Sharing Sunday: Nerve Wracking Anxious, But Alive

I was determined to end my life at the end of the last December. When I finally made a perfect plan to die, life came.

Of course, life didn’t happen overnight and it wasn’t a miracle at all. Spoiler alert.
It was a result of the hard work I put into myself and the relationships around me.

It was a hell of a month(s), but I finally feel more alive again. At least I think so. 😀 This fluctuates still, especially during “these” days.

If you imagine me jumping for joy, you’d see me wrong.

I’m often shaking, speaking too fast, too much or both, blushing, awkwardly moving, and crying a lot. Crying out of relief, because the worse scenario, I had in my head didn’t happen once again. I laugh too though, don’t worry. And some things still don’t work out as planned, some never will, I know.

Sometimes I feel like I don’t have a clue about what the f*** am I doing and if I should do my next step or not. I’m doing it anyway and allowing myself to make some more mistakes along the way – with my inner critic beside me. He’s still a monster sometimes, but when I’m grounded I can see that he just wants the best for me.

I still have my bad days and bad moments, especially when the PMDD monster strikes and blocks my abilities to ground myself. And he doesn’t skip a month.

I don’t avoid all of the situations I want to be a part of anymore, despite the horrifying emotions that arise when I even think about doing the next thing outside of my comfort zone.

I’ve spent an amazing day today, despite a horrifying migraine and severe anxiety. And I’m beyond grateful for some people who helped me to make this day even more special. And my body, which managed to survive all of my attacks. Not proud of them.

gratitude

I can’t feel grateful all the time, so I cherish the days when I can.

I hope you’ve had a nice weekend. Did you feel alive? What are you grateful for?

16 thoughts on “Sharing Sunday: Nerve Wracking Anxious, But Alive”

  1. I’m grateful that at this moment I am not in need of any kind. I have my inner critic too. I used to think of it as a little man wearing hob-nail boots, stomping around. Any time I started to feel happy, he would shout “NO! NO! NO!” He’s been quiet for some time. I am getting to the end of my time and I am grateful for any day that I can remain in my own home with my pets. If that ever changes, I may do something drastic because I can no longer be around people.

    Reply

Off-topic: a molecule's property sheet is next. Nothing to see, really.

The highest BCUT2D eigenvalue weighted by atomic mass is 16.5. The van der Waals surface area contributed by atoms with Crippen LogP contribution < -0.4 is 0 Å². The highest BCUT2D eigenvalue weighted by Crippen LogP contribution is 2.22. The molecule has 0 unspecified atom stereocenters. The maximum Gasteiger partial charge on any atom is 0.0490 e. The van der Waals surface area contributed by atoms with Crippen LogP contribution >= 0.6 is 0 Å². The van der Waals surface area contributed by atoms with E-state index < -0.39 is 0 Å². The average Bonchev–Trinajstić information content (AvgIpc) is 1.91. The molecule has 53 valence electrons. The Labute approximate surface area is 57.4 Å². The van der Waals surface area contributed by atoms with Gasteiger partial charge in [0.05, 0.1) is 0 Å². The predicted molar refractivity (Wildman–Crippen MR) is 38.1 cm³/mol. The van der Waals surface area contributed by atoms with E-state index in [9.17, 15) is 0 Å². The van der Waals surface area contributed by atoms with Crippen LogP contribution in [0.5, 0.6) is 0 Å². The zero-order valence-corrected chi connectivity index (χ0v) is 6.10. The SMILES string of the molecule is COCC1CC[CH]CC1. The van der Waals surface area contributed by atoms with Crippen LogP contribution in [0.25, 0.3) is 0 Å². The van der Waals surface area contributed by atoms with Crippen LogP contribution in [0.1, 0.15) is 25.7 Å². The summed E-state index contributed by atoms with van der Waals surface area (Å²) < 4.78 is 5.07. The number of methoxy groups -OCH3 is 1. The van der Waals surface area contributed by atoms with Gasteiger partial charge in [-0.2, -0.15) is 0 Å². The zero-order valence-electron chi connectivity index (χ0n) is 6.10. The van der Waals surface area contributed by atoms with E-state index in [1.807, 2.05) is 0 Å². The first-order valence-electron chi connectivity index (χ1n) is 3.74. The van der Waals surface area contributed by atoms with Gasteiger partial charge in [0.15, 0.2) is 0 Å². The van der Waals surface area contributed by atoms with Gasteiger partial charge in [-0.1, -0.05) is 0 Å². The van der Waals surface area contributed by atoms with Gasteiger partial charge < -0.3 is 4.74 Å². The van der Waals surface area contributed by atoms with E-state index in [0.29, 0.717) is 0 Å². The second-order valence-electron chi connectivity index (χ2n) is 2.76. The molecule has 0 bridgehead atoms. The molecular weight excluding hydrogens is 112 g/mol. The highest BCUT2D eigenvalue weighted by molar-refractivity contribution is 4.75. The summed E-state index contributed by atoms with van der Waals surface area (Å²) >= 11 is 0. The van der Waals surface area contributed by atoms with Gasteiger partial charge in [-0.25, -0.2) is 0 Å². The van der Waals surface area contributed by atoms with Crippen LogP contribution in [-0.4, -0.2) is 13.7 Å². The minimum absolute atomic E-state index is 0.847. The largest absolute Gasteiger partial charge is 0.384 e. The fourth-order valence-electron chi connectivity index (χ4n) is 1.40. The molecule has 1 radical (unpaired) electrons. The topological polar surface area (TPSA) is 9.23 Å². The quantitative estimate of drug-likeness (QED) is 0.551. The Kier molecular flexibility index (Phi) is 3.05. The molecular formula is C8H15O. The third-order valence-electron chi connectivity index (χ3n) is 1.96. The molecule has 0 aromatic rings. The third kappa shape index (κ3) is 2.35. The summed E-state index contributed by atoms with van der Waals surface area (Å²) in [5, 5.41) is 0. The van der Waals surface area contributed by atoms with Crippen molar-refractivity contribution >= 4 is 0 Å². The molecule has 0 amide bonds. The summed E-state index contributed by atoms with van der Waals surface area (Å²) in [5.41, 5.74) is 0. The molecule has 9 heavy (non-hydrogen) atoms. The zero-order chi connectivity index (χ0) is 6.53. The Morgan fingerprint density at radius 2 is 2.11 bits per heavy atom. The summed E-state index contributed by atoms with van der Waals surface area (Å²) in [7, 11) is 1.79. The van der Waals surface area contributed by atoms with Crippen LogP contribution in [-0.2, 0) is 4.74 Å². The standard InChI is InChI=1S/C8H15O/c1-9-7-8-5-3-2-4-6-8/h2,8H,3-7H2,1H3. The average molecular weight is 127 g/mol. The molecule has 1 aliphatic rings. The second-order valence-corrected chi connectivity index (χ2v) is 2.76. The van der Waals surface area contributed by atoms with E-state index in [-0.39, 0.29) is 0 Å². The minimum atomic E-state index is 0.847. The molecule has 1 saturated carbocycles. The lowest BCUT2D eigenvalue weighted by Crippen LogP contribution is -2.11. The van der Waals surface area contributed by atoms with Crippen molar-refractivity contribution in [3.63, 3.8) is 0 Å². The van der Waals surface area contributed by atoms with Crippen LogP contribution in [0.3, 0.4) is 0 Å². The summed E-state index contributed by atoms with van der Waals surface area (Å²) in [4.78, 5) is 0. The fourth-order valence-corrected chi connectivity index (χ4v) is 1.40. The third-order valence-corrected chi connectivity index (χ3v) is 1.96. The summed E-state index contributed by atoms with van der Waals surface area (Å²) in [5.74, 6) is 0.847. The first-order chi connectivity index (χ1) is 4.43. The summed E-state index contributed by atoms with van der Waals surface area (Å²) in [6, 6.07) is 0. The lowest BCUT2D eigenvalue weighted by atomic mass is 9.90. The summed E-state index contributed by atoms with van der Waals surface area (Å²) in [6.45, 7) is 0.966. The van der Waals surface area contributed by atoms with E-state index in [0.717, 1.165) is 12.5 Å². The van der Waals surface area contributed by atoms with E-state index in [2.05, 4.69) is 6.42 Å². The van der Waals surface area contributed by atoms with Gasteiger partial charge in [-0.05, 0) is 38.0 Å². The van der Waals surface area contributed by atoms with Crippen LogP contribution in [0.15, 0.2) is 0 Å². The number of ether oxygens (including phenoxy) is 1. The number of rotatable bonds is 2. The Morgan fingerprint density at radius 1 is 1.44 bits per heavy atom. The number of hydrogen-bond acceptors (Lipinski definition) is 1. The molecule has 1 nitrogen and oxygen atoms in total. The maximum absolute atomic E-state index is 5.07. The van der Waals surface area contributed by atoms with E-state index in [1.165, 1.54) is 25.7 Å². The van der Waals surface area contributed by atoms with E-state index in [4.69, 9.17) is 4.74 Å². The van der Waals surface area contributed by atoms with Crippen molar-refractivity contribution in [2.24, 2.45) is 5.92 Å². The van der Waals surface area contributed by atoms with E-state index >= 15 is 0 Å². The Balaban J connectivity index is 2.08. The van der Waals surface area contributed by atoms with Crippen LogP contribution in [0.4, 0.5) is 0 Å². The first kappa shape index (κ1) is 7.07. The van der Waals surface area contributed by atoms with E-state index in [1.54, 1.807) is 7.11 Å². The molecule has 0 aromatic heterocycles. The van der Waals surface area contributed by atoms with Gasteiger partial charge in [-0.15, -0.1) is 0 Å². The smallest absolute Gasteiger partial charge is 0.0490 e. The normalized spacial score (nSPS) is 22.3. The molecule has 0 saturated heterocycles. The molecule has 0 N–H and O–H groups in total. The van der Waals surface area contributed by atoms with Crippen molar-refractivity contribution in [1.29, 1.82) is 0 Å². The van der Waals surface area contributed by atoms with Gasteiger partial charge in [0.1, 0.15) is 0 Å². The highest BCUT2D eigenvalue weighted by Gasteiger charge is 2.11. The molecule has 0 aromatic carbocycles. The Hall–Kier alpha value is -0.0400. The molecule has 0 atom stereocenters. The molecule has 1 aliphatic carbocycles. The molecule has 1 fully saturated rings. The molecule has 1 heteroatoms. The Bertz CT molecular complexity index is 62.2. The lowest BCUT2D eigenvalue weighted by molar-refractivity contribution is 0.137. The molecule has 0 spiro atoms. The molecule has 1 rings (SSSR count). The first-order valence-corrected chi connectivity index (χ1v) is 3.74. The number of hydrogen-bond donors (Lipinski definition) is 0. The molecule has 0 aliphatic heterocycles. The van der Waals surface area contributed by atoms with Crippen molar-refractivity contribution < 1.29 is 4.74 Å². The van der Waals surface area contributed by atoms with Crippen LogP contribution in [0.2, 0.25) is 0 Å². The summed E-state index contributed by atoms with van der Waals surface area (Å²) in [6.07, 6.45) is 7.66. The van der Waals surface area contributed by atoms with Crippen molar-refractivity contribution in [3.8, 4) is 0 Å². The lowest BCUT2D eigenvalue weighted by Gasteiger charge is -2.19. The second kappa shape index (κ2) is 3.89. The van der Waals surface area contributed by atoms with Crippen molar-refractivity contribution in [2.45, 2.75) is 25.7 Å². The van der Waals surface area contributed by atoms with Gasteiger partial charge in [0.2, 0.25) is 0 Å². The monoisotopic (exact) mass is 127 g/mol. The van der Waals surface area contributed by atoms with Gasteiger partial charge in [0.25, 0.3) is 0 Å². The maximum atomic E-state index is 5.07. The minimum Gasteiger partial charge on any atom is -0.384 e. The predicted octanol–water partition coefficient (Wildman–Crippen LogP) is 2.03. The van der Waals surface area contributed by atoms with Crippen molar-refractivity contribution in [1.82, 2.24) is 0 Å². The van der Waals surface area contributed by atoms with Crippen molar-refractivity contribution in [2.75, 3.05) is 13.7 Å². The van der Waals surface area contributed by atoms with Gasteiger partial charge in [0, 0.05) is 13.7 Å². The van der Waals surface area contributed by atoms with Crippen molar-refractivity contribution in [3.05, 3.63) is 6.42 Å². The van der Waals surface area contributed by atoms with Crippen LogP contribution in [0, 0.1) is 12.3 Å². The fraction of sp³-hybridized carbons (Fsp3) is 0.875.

• It’s nice to hear that your inner critic didn’t bug you for some time.
      I believe that you can’t be around people, pets can be far more comforting for our inner parts.
      I’m sending a warm hug to you and your big cat family 🥰

      Reply
  2. I am glad you are around to share this story, Maja. That inner critic truly is a horrible monster and I am glad you’ve developed strategies to move on from that voice. 🙂

    Reply
      • For me, the most important to acknowledge is that the negative self talk is not another “monster” or individual, but just a part of me that’s very self critical and probably wounded by negative past experiences… and that I am more powerful than it. Once that clicks into place, it’s easy to navigate out of the toxic negativity.

        As a parent, I’m still figuring out how best to cultivate positive rather than negative self talk in my little boy. I guess it’s about giving him skills to express his feelings, good and bad, and giving him reassurance things will be ok. I don’t know. Ask me again in a few years. 😅

        Reply
  3. Years ago I had made the perfect plan to die, at a time when my daughter would be visiting with her father. The universe intervened, sent my second husband to me to walk me into the next phase of my life. He wasn’t my forever person, there was more healing to do after that. The biggest change in my life came when I learned to speak differently to myself. All my life I spoke just as harshly to myself as my abusers had, because I had internalized all the negativity they were projecting onto me. When I realized that everything they were saying were lies which came from their own deep place of damage, I was finally able to start releasing all those lies. To say that teaching myself to speak kindly to myself and to practice suspending judgment was easy would be inaccurate. It was hard. I choked on the kind words I was trying to say to myself. However I persisted, because I was sick and tired of being anxious and depressed.

    I’m very happy to hear that you have been walking this path too. It takes work and effort to lay down a new network of Neutral Pathways. Bravo!!

    Reply

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